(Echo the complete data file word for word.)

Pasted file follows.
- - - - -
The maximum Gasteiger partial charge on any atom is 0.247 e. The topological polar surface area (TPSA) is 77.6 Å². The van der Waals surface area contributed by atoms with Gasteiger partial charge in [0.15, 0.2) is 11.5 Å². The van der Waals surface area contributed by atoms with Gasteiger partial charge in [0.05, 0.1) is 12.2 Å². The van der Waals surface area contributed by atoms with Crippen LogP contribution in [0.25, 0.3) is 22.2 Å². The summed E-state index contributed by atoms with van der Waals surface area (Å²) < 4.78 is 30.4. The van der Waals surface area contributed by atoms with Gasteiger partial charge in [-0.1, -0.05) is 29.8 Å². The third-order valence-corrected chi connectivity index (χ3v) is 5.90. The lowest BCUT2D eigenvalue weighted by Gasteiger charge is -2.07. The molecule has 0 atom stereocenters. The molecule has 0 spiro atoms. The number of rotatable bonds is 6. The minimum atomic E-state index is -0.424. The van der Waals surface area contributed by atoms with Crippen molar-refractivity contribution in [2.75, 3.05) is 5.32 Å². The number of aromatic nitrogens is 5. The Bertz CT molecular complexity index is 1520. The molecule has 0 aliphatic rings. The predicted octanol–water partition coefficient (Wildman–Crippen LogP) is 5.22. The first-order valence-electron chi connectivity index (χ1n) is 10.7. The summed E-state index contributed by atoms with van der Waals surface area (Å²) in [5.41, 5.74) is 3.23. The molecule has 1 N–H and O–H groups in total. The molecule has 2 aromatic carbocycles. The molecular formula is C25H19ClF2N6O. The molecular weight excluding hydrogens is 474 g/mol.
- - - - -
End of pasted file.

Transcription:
The maximum Gasteiger partial charge on any atom is 0.247 e. The topological polar surface area (TPSA) is 77.6 Å². The van der Waals surface area contributed by atoms with Gasteiger partial charge in [0.15, 0.2) is 11.5 Å². The van der Waals surface area contributed by atoms with Gasteiger partial charge in [0.05, 0.1) is 12.2 Å². The van der Waals surface area contributed by atoms with Crippen LogP contribution in [0.25, 0.3) is 22.2 Å². The summed E-state index contributed by atoms with van der Waals surface area (Å²) < 4.78 is 30.4. The van der Waals surface area contributed by atoms with Gasteiger partial charge in [-0.1, -0.05) is 29.8 Å². The third-order valence-corrected chi connectivity index (χ3v) is 5.90. The lowest BCUT2D eigenvalue weighted by Gasteiger charge is -2.07. The molecule has 0 atom stereocenters. The molecule has 0 spiro atoms. The number of rotatable bonds is 6. The minimum atomic E-state index is -0.424. The van der Waals surface area contributed by atoms with Crippen molar-refractivity contribution in [2.75, 3.05) is 5.32 Å². The number of aromatic nitrogens is 5. The Bertz CT molecular complexity index is 1520. The molecule has 0 aliphatic rings. The predicted octanol–water partition coefficient (Wildman–Crippen LogP) is 5.22. The first-order valence-electron chi connectivity index (χ1n) is 10.7. The summed E-state index contributed by atoms with van der Waals surface area (Å²) in [5.41, 5.74) is 3.23. The molecule has 1 N–H and O–H groups in total. The molecule has 2 aromatic carbocycles. The molecular formula is C25H19ClF2N6O. The molecular weight excluding hydrogens is 474 g/mol.